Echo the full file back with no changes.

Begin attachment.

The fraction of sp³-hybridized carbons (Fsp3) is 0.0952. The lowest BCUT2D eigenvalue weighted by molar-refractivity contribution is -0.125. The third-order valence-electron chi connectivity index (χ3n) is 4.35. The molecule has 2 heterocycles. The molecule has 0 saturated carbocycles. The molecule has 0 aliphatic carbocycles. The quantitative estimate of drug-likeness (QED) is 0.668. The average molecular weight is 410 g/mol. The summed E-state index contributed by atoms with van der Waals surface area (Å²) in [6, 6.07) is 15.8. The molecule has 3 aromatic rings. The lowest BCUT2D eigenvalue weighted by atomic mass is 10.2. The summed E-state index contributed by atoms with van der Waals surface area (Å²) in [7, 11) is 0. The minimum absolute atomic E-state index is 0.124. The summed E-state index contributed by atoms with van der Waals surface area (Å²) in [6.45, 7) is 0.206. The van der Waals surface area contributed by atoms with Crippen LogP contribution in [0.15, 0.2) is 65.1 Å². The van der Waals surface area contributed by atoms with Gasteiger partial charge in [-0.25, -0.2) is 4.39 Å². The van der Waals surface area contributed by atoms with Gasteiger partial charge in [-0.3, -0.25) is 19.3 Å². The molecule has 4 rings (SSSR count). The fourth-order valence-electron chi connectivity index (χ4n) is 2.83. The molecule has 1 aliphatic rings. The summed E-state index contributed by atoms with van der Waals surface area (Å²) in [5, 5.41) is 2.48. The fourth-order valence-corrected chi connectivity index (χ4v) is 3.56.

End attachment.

The fraction of sp³-hybridized carbons (Fsp3) is 0.0952. The lowest BCUT2D eigenvalue weighted by molar-refractivity contribution is -0.125. The third-order valence-electron chi connectivity index (χ3n) is 4.35. The molecule has 2 heterocycles. The molecule has 0 saturated carbocycles. The molecule has 0 aliphatic carbocycles. The quantitative estimate of drug-likeness (QED) is 0.668. The average molecular weight is 410 g/mol. The summed E-state index contributed by atoms with van der Waals surface area (Å²) in [6, 6.07) is 15.8. The molecule has 3 aromatic rings. The lowest BCUT2D eigenvalue weighted by atomic mass is 10.2. The summed E-state index contributed by atoms with van der Waals surface area (Å²) in [7, 11) is 0. The minimum absolute atomic E-state index is 0.124. The summed E-state index contributed by atoms with van der Waals surface area (Å²) in [6.45, 7) is 0.206. The van der Waals surface area contributed by atoms with Crippen LogP contribution in [0.15, 0.2) is 65.1 Å². The van der Waals surface area contributed by atoms with Gasteiger partial charge in [-0.25, -0.2) is 4.39 Å². The van der Waals surface area contributed by atoms with Gasteiger partial charge in [-0.3, -0.25) is 19.3 Å². The molecule has 4 rings (SSSR count). The fourth-order valence-electron chi connectivity index (χ4n) is 2.83. The molecule has 1 aliphatic rings. The summed E-state index contributed by atoms with van der Waals surface area (Å²) in [5, 5.41) is 2.48. The fourth-order valence-corrected chi connectivity index (χ4v) is 3.56.